A United States petition submitted this March to list the Queen Conch (Strombus gigas) as a threatened or endangered species will be a priority item on the agenda of the upcoming 3rd Special Meeting of the Ministerial Council of the Caribbean Regional Fisheries Mechanism (CRFM).

Over fishing of the Queen Conch might be posing a problem to the survival of the species and such petition could limit our consumption of conch if the animal becomes labeled as threatened and endangered.

The Queen Conch is a delicacy in Belize and its meat is highly demanded in dishes which include ceviche, conch fritters, conch soup, conch chowder, conch burgers, conch steak, conch bits and BBQ conch. Even if it means eating a little less conch for the season, protecting the specie and extending the closed season for it to procreate, might be the best action to take in order for us to enjoy all things conch for years to come.

Have you ever been at the beach and seen people throwing bread in the water? The jetty in Waikiki is a prime spot for fish-feeding. But is fish feeding bad?

Overall yes, fish feeding should be avoided. It is harmful to the fish, the people in the water (whether it be snorkelers, swimmers, or divers), and to the ecosystem.

1. Hand-feeding fish and other marine life promotes a behavior called conditioning, where the animal learns to associate humans with food. And let’s face it, humans do not know how to give fish the right foods. Just like humans, fishes need important amino acids in their diets, of which they can only receive from their natural diet – not bread (or any other food humans give out). A fish’s natural diet is quite complicated and may be seasonal, daily, or temporal. When fish start to anticipate meal times with humans, it interferes with their natural feeding cycles.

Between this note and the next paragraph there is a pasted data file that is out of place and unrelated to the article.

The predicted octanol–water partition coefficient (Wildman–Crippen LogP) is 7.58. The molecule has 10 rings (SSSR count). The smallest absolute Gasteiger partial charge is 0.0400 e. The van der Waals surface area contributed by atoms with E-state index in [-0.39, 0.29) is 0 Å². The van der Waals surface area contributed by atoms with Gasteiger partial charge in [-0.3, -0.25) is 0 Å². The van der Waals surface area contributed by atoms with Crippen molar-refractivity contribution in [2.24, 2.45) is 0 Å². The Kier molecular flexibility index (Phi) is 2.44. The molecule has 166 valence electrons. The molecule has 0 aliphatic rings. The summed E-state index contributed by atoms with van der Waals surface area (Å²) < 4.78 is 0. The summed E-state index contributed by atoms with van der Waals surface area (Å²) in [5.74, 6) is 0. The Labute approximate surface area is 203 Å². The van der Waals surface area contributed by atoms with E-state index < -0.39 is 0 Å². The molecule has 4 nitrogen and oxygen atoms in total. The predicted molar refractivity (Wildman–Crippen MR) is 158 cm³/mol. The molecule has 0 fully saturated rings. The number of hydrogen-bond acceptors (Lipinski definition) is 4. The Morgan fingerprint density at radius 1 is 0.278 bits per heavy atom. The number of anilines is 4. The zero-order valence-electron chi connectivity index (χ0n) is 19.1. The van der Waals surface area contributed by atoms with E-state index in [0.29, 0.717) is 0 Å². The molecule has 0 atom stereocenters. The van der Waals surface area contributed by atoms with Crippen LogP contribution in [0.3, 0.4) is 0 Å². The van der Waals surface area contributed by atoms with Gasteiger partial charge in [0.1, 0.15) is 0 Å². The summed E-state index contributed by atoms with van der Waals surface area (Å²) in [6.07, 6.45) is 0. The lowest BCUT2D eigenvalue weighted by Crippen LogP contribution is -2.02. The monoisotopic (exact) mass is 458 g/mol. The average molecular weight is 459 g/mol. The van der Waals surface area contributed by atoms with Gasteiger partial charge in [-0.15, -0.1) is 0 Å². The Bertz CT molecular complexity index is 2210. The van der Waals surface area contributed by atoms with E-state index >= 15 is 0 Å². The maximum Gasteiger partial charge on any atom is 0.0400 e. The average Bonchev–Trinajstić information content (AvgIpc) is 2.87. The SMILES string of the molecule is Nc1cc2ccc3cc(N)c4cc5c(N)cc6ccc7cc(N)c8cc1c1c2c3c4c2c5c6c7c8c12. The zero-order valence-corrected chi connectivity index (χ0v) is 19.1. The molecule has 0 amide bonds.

2. Hand-fed fish are more vulnerable to predators. A healthy marine community relies on competition for habitat and food. Have you ever noticed that different species feed during different times of the day? Introducing an unnatural meal disturbs these competitive relationships and can lead to feeding frenzies.

3. Humans caught in a feeding frenzy, or in a location where fishes are regularly fed, may be injured. As a result of behavioral conditioning through fish feeding, unprovoked marine animals may attack (bite) humans thinking they will receive food or mistaking fingers and other body parts for food.

4. Hand-feeding fish takes a toll on the marine environment, too. The majority of reef fishes are grazers, meaning they only eat algae. They keep the growth of the algae on coral reefs under control so that the reefs aren’t smothered. When regularly introduced to unnatural food like bread, their bellies get too full to graze on algae, and the algae may become overgrown.

If fish feeding is so bad, why do people still do it? A lot of people may be misinformed, uninformed, uneducated, or just plain ignorant: they feel like they are helping the fish, doing them a favor; they are feeding the fish for their own entertainment; they see other people feeding fish and think it’s OK (follow by example).

We encourage you to be proactive and to do your research before you interact with the ocean, whether it be snorkeling, surfing, sailing, or diving. If we can all be responsible for our own actions, we can make our oceans healthier. And for your own safety, if you are in the water during a hand feeding fish frenzy, get away (fish have sharp teeth too).

On Long Caye, we’re blessed to have easy access to a long list of incredible sites for snorkel diving. One of our nearby favorites we call The Channel. Come on, slip out of your mental sea kayak for a minute and join us for a snorkeling adventure!

Below is a map of our top 10 snorkel sites. You can see how close they are to our adventure center. That kind of close proximity and variety is one of the many things that sets our resort apart from the rest.
Belize snorkel map

You can snorkel right from our shore by swimming to nearby snorkel spots, or use our kayaks to access even more areas. In the photo above, 10 spots that we explore each week are shown and listed here: